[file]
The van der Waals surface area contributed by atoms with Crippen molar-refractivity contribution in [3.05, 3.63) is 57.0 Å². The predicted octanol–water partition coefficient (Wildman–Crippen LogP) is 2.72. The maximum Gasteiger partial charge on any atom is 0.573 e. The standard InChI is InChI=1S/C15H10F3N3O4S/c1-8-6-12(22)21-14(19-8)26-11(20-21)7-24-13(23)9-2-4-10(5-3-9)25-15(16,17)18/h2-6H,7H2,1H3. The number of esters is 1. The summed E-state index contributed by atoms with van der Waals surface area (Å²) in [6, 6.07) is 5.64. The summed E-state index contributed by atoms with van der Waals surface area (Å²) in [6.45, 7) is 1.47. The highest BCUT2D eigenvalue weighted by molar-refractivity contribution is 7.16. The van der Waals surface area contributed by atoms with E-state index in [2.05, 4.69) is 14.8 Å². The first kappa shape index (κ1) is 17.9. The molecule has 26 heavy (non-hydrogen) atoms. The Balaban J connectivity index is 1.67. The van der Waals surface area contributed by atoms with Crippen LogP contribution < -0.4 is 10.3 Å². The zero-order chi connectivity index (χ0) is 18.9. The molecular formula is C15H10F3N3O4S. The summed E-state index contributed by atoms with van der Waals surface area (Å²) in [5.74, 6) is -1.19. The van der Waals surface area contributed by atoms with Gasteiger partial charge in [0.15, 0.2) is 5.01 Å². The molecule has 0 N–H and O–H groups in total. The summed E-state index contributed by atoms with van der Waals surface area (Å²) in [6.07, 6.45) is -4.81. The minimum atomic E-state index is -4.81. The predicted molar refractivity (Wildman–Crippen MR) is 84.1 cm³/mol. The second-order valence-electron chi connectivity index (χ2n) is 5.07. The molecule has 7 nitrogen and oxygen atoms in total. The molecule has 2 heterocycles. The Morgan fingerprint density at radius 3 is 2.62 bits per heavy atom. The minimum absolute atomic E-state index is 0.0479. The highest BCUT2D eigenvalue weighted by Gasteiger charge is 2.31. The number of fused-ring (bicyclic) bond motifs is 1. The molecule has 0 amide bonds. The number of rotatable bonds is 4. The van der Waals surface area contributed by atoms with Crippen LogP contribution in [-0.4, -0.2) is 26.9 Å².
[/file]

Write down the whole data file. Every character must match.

The van der Waals surface area contributed by atoms with Crippen molar-refractivity contribution in [3.05, 3.63) is 57.0 Å². The predicted octanol–water partition coefficient (Wildman–Crippen LogP) is 2.72. The maximum Gasteiger partial charge on any atom is 0.573 e. The standard InChI is InChI=1S/C15H10F3N3O4S/c1-8-6-12(22)21-14(19-8)26-11(20-21)7-24-13(23)9-2-4-10(5-3-9)25-15(16,17)18/h2-6H,7H2,1H3. The number of esters is 1. The summed E-state index contributed by atoms with van der Waals surface area (Å²) in [6, 6.07) is 5.64. The summed E-state index contributed by atoms with van der Waals surface area (Å²) in [6.45, 7) is 1.47. The highest BCUT2D eigenvalue weighted by molar-refractivity contribution is 7.16. The van der Waals surface area contributed by atoms with E-state index in [2.05, 4.69) is 14.8 Å². The first kappa shape index (κ1) is 17.9. The molecule has 26 heavy (non-hydrogen) atoms. The Balaban J connectivity index is 1.67. The van der Waals surface area contributed by atoms with Crippen LogP contribution < -0.4 is 10.3 Å². The zero-order chi connectivity index (χ0) is 18.9. The molecular formula is C15H10F3N3O4S. The summed E-state index contributed by atoms with van der Waals surface area (Å²) in [5.74, 6) is -1.19. The van der Waals surface area contributed by atoms with Gasteiger partial charge in [0.15, 0.2) is 5.01 Å². The molecule has 0 N–H and O–H groups in total. The summed E-state index contributed by atoms with van der Waals surface area (Å²) in [6.07, 6.45) is -4.81. The minimum atomic E-state index is -4.81. The predicted molar refractivity (Wildman–Crippen MR) is 84.1 cm³/mol. The second-order valence-electron chi connectivity index (χ2n) is 5.07. The molecule has 7 nitrogen and oxygen atoms in total. The molecule has 2 heterocycles. The Morgan fingerprint density at radius 3 is 2.62 bits per heavy atom. The minimum absolute atomic E-state index is 0.0479. The highest BCUT2D eigenvalue weighted by Gasteiger charge is 2.31. The number of fused-ring (bicyclic) bond motifs is 1. The molecule has 0 amide bonds. The number of rotatable bonds is 4. The van der Waals surface area contributed by atoms with Crippen LogP contribution in [-0.4, -0.2) is 26.9 Å².